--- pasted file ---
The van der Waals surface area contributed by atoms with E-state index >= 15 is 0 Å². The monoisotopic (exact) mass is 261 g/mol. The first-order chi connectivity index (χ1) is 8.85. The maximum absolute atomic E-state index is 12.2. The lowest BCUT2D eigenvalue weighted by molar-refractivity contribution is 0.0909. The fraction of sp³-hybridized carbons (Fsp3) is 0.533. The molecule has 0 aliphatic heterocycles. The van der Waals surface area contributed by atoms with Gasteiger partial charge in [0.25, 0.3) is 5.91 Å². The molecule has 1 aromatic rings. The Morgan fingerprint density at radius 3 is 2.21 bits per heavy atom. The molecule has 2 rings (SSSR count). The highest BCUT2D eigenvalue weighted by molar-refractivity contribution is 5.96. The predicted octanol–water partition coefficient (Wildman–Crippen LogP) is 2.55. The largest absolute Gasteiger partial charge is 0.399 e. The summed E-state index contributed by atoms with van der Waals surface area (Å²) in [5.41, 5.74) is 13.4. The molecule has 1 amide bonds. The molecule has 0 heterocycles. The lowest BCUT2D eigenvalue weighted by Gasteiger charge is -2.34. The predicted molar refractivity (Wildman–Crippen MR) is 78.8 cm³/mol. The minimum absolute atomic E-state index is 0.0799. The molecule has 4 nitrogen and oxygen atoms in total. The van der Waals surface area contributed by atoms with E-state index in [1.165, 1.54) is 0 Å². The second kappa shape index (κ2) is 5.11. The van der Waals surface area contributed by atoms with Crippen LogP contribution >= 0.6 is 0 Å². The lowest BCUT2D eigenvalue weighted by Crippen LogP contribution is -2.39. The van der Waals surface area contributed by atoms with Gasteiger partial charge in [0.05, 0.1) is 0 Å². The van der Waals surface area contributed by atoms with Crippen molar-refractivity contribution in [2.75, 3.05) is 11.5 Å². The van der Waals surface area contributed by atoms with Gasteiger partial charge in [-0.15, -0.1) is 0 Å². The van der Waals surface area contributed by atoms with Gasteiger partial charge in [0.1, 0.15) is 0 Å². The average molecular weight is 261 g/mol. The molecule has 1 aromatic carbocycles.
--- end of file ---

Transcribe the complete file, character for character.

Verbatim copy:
The van der Waals surface area contributed by atoms with E-state index >= 15 is 0 Å². The monoisotopic (exact) mass is 261 g/mol. The first-order chi connectivity index (χ1) is 8.85. The maximum absolute atomic E-state index is 12.2. The lowest BCUT2D eigenvalue weighted by molar-refractivity contribution is 0.0909. The fraction of sp³-hybridized carbons (Fsp3) is 0.533. The molecule has 0 aliphatic heterocycles. The van der Waals surface area contributed by atoms with Gasteiger partial charge in [0.25, 0.3) is 5.91 Å². The molecule has 1 aromatic rings. The Morgan fingerprint density at radius 3 is 2.21 bits per heavy atom. The molecule has 2 rings (SSSR count). The highest BCUT2D eigenvalue weighted by molar-refractivity contribution is 5.96. The predicted octanol–water partition coefficient (Wildman–Crippen LogP) is 2.55. The largest absolute Gasteiger partial charge is 0.399 e. The summed E-state index contributed by atoms with van der Waals surface area (Å²) in [5.41, 5.74) is 13.4. The molecule has 1 amide bonds. The molecule has 0 heterocycles. The lowest BCUT2D eigenvalue weighted by Gasteiger charge is -2.34. The predicted molar refractivity (Wildman–Crippen MR) is 78.8 cm³/mol. The minimum absolute atomic E-state index is 0.0799. The molecule has 4 nitrogen and oxygen atoms in total. The van der Waals surface area contributed by atoms with E-state index in [1.165, 1.54) is 0 Å². The second kappa shape index (κ2) is 5.11. The van der Waals surface area contributed by atoms with Crippen LogP contribution >= 0.6 is 0 Å². The lowest BCUT2D eigenvalue weighted by Crippen LogP contribution is -2.39. The van der Waals surface area contributed by atoms with Gasteiger partial charge in [0.05, 0.1) is 0 Å². The van der Waals surface area contributed by atoms with Crippen molar-refractivity contribution in [2.75, 3.05) is 11.5 Å². The van der Waals surface area contributed by atoms with Gasteiger partial charge in [-0.15, -0.1) is 0 Å². The van der Waals surface area contributed by atoms with Gasteiger partial charge in [0.1, 0.15) is 0 Å². The average molecular weight is 261 g/mol. The molecule has 1 aromatic carbocycles.